- Don’t challenge Bogut. If you’re a guard, don’t challenge Bogut at the rim. Period. How many times this season has an opposing guard gotten into the lane and thought he had a nice finish at the rim coming – only to have Bogut alter or reject the shot. The fact that Bogut stopped a score is only half the story. The other half is that the Warriors are likely going to score at the other end, and it may even be in exciting fashion. Why? Because chances are the penetrator is out of the play after failing to score and the Warriors have numbers going the other way. Fun times.
- Stay on Curry’s right hand on right side of floor. This is easier said than done, though I haven’t seen a lot of teams really even try it. When Curry is on the right side of the floor, you must keep him on the right side of the floor as much as possible. By doing that, you limit his offensive options compared to when he gets back to his left hand. You want to push Curry right, steering him in the direction of a pull-up jumper (two-pointer) or throw back over his head. As wonderful as Curry is handling the ball, he seems more comfortable making plays going left rather than right.
- Limit the Warriors’ fastbreak. This sounds simple and yet the Warriors get run-outs time and time again. The reason is because they’re more athletic than most teams and can get up the floor faster. They also have multiple ballhandlers and passers so secondary options off fastbreaks are more than fair game. But teams have to begin making a conscientious effort, either one way or the other. Teams must either get four players back after every taken shot, or teams must crash the boards with reckless abandon with the hope of making Golden State pay with second shots. The Celtics of the 1980s often had to make this kind of decision against the “Showtime” Lakers.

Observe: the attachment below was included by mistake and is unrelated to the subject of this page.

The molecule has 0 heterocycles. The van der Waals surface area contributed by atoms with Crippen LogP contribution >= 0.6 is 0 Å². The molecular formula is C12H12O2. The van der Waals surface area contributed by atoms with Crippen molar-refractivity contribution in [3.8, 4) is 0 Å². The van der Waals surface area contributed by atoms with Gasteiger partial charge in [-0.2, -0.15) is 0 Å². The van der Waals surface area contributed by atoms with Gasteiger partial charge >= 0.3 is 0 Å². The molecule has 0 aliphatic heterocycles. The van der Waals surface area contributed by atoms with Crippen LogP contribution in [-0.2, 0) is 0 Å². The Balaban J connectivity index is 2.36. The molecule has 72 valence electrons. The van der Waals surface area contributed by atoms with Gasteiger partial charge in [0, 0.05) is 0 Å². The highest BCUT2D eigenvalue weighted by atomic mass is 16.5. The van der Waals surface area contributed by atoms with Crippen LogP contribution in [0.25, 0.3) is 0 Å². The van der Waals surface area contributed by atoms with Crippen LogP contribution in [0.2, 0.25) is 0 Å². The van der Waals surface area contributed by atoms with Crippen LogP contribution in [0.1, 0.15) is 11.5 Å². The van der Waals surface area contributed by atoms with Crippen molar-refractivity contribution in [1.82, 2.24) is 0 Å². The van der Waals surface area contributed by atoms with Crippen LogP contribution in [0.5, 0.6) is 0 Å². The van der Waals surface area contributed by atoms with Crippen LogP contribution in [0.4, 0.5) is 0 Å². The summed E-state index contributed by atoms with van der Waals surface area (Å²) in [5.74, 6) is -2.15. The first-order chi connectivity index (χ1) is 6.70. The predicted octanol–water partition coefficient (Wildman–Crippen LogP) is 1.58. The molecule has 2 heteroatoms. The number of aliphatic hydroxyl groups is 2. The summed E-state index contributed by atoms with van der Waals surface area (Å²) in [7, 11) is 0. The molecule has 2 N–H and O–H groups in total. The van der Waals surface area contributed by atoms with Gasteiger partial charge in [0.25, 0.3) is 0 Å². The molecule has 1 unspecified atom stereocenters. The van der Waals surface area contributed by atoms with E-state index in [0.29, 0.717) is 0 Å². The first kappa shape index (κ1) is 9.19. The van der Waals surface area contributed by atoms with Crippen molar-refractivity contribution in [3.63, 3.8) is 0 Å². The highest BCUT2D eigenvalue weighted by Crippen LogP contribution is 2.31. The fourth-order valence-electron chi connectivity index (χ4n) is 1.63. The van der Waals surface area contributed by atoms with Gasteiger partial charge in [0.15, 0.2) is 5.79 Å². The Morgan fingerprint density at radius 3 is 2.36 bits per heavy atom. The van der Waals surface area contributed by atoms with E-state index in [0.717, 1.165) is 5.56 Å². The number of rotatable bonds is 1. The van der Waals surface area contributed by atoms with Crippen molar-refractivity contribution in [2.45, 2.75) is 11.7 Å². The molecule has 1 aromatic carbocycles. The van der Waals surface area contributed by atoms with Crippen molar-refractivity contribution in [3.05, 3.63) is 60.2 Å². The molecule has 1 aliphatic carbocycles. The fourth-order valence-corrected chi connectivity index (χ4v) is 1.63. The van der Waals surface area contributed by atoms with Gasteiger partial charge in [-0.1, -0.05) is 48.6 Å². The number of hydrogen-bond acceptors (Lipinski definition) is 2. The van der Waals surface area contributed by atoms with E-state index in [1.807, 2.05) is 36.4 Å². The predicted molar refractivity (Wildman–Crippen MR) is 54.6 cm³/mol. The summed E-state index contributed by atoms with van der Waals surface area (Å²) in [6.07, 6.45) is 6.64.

- Limit Curry and Thompson’s catch-and-shoot opportunities. You’re not going to prevent Curry and Thompson from taking 3-pointers. The Warriors’ offense is too crisp and executes too well to shut that down. But what teams can try to do is push up on Curry and Thompson beyond the arc, forcing them to put the ball on the floor before all else. Can Curry and Thompson score off the dribble? You know it. But not quite as well. Also, every time Curry and Thompson dribble the ball, it means the ball is not hopping around the perimeter or going side to side.
- Consider “Hack-An-Iggy” or “Hack a Bogut.” We’re not saying make this a central part of your defensive strategy, but just keep an open mind. The Warriors can score in a hurry and they can get you spinning before you even know it. It’s always nice to know you’ve got a sure-fire option that will guarantee two things: The Warriors won’t score 3 points, and the game will slow down. This might happen soon: http://bit.ly/1LrR7En
- Bonus. Get physical. With the exception of one harmless Trevor Ariza semi-hip check on Curry, the Warriors haven’t really been tested with physicality. Curry and Thompson have been playing a lot of basketball, considering their Team USA experience. It seems only a matter of time before those two might start feeling a little more contact.